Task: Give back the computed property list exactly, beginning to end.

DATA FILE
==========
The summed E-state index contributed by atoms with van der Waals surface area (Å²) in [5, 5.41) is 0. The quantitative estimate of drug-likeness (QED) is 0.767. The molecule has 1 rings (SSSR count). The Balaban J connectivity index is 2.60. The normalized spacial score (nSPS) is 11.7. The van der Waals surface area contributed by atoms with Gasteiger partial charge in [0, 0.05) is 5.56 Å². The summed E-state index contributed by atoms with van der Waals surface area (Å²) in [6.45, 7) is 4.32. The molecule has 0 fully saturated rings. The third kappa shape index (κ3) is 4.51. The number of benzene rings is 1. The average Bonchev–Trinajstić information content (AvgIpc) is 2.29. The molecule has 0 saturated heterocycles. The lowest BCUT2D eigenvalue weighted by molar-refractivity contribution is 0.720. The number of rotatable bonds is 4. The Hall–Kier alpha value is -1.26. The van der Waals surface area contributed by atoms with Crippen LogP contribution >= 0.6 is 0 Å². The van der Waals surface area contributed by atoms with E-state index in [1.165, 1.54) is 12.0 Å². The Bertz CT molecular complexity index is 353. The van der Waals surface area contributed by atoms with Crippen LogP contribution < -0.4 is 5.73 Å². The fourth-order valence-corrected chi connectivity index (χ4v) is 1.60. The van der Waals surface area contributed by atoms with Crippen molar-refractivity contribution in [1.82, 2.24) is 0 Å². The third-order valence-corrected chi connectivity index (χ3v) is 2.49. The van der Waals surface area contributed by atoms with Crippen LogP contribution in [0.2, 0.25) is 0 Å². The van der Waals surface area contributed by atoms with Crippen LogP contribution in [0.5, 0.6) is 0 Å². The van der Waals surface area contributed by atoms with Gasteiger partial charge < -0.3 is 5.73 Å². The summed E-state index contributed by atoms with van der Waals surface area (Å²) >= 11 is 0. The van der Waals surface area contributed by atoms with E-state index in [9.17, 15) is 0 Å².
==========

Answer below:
The summed E-state index contributed by atoms with van der Waals surface area (Å²) in [5, 5.41) is 0. The quantitative estimate of drug-likeness (QED) is 0.767. The molecule has 1 rings (SSSR count). The Balaban J connectivity index is 2.60. The normalized spacial score (nSPS) is 11.7. The van der Waals surface area contributed by atoms with Gasteiger partial charge in [0, 0.05) is 5.56 Å². The summed E-state index contributed by atoms with van der Waals surface area (Å²) in [6.45, 7) is 4.32. The molecule has 0 fully saturated rings. The third kappa shape index (κ3) is 4.51. The number of benzene rings is 1. The average Bonchev–Trinajstić information content (AvgIpc) is 2.29. The molecule has 0 saturated heterocycles. The lowest BCUT2D eigenvalue weighted by molar-refractivity contribution is 0.720. The number of rotatable bonds is 4. The Hall–Kier alpha value is -1.26. The van der Waals surface area contributed by atoms with Crippen LogP contribution >= 0.6 is 0 Å². The van der Waals surface area contributed by atoms with E-state index in [1.165, 1.54) is 12.0 Å². The Bertz CT molecular complexity index is 353. The van der Waals surface area contributed by atoms with Crippen LogP contribution < -0.4 is 5.73 Å². The fourth-order valence-corrected chi connectivity index (χ4v) is 1.60. The van der Waals surface area contributed by atoms with Crippen molar-refractivity contribution in [1.82, 2.24) is 0 Å². The third-order valence-corrected chi connectivity index (χ3v) is 2.49. The van der Waals surface area contributed by atoms with Crippen LogP contribution in [0.2, 0.25) is 0 Å². The van der Waals surface area contributed by atoms with Crippen LogP contribution in [0.5, 0.6) is 0 Å². The van der Waals surface area contributed by atoms with Gasteiger partial charge < -0.3 is 5.73 Å². The summed E-state index contributed by atoms with van der Waals surface area (Å²) >= 11 is 0. The van der Waals surface area contributed by atoms with E-state index in [9.17, 15) is 0 Å².